It might have been thought that the holy bishop, whilst traversing his diocese, would have relaxed somewhat of the extreme severity of the life which he led when at home. But such was not the case; he practised the same poverty as in his own palace, and made no change in his accustomed prayers and penances. In order to avoid sleeping on a soft bed, he used to take about with him a large sack stuffed with straw, and this he made use of until his confessor compelled him to give it up, on account of his numerous infirmities. And that even in his sleep he might not be free from pain, he put a number of pebbles in this miserable kind of bed, so that it afforded but little relief to his wearied limbs. The humility of Alphonsus was as admirable as his spirit of penance. Tell ye the daughter of Sion, said the Prophet, speaking of our Divine Lord, behold, thy king cometh to thee, meek, and sitting upon an ass. When the holy Bishop was making his visitation, his people witnessed in him a perfect imitation of the meek and lowly Jesus. He had no splendid equipage, no glittering retinue, but came along seated on a hired ass, which was led by a boy, whilst a man walked by his side, supporting him, on account of his age and great weakness. This humble appearance of Alphonsus gained for him the love and admiration of his people, for they saw him coming to them, as the Saint himself smilingly observed, not "in chariots and horses, but in the Name of the Lord."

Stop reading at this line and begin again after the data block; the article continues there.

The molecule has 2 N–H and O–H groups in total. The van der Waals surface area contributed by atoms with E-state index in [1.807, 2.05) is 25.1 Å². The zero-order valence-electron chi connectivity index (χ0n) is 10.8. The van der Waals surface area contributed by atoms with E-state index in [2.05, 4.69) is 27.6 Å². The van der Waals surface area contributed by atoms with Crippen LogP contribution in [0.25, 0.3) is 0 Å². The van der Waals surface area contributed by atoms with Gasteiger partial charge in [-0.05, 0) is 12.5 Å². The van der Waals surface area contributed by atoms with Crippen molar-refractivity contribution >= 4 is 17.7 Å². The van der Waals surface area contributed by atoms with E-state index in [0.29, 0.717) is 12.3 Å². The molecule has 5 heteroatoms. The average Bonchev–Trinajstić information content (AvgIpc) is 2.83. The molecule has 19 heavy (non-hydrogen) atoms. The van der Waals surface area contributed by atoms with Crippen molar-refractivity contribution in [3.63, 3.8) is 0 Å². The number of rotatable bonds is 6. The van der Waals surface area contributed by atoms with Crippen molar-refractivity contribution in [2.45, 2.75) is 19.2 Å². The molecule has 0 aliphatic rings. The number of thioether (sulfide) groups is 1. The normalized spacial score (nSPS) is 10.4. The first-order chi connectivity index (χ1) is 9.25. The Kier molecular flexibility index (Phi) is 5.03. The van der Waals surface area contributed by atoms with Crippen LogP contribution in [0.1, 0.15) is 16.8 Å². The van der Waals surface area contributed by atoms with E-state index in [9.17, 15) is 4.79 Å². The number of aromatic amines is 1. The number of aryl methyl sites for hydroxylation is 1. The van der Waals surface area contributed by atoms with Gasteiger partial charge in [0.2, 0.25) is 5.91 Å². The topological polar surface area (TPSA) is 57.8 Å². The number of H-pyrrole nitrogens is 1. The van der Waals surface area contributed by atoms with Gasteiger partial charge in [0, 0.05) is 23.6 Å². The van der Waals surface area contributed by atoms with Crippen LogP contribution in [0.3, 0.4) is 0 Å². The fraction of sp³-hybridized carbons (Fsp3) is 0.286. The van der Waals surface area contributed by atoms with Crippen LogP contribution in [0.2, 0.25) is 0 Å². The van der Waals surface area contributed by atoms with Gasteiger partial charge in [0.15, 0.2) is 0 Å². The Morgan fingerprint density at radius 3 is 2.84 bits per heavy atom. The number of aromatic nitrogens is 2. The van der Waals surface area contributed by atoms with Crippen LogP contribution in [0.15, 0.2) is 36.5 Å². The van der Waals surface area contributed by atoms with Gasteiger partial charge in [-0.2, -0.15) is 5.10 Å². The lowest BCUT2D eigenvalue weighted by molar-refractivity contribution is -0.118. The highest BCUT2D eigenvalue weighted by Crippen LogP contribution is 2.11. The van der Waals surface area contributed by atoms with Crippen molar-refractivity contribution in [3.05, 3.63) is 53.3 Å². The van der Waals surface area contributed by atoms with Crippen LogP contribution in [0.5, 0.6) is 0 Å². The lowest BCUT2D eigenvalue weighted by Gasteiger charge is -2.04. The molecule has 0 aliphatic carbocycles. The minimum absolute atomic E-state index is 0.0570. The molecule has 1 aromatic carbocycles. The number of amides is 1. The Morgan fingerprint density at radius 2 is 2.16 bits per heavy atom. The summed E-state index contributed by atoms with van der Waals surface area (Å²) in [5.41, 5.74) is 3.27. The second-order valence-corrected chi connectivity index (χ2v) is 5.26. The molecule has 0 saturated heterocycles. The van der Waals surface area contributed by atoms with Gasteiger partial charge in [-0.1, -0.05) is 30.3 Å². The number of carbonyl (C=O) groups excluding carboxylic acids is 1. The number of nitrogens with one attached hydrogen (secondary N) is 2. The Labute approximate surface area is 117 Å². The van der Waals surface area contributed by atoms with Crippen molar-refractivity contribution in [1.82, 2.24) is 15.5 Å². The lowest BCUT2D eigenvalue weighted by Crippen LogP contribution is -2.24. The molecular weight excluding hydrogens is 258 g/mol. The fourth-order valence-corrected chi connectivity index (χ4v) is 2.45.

As soon as he had returned home after visiting his diocese, the holy Bishop applied himself with zeal to carry out the plans he had formed for the sanctification of his flock. He was well aware that if he wished the people to be holy, he must give them holy priests, and so his chief care was to form a pious and learned clergy, and to do this a good seminary was absolutely necessary. "All my hopes of sanctifying my diocese," he used to say, "rest on the seminary; if that is not what I wish it to be, then all my trouble will be of no avail." Those students whom he found to be either unworthy of the priesthood, or unfitted for it, he at once dismissed, and for those that remained he drew up rules, framed with such admirable wisdom and discretion, that nothing was wanting either for the discipline of the house or for the spiritual welfare of its inmates. He pointed out the abuses which are wont to creep into establishments of this kind, and indicated the means for avoiding them. He made several wise changes in the course of studies, and selected as professors men who were as remarkable for their piety as their learning. He insisted upon a diligent study of philosophy, dogmatic theology, and, above all, moral theology. "We must certainly," he said, "be good dogmaticians, but it is far more important that we should be good moralists. Without a sound knowledge of moral theology, a man can neither be a good confessor nor a good parish priest." All the seminarists were the objects of his special care, but chiefly those who were on the point of being raised to Holy Orders. He was always present in person at the examination of candidates, and never allowed them to receive any Order until he was perfectly satisfied about their science and virtue.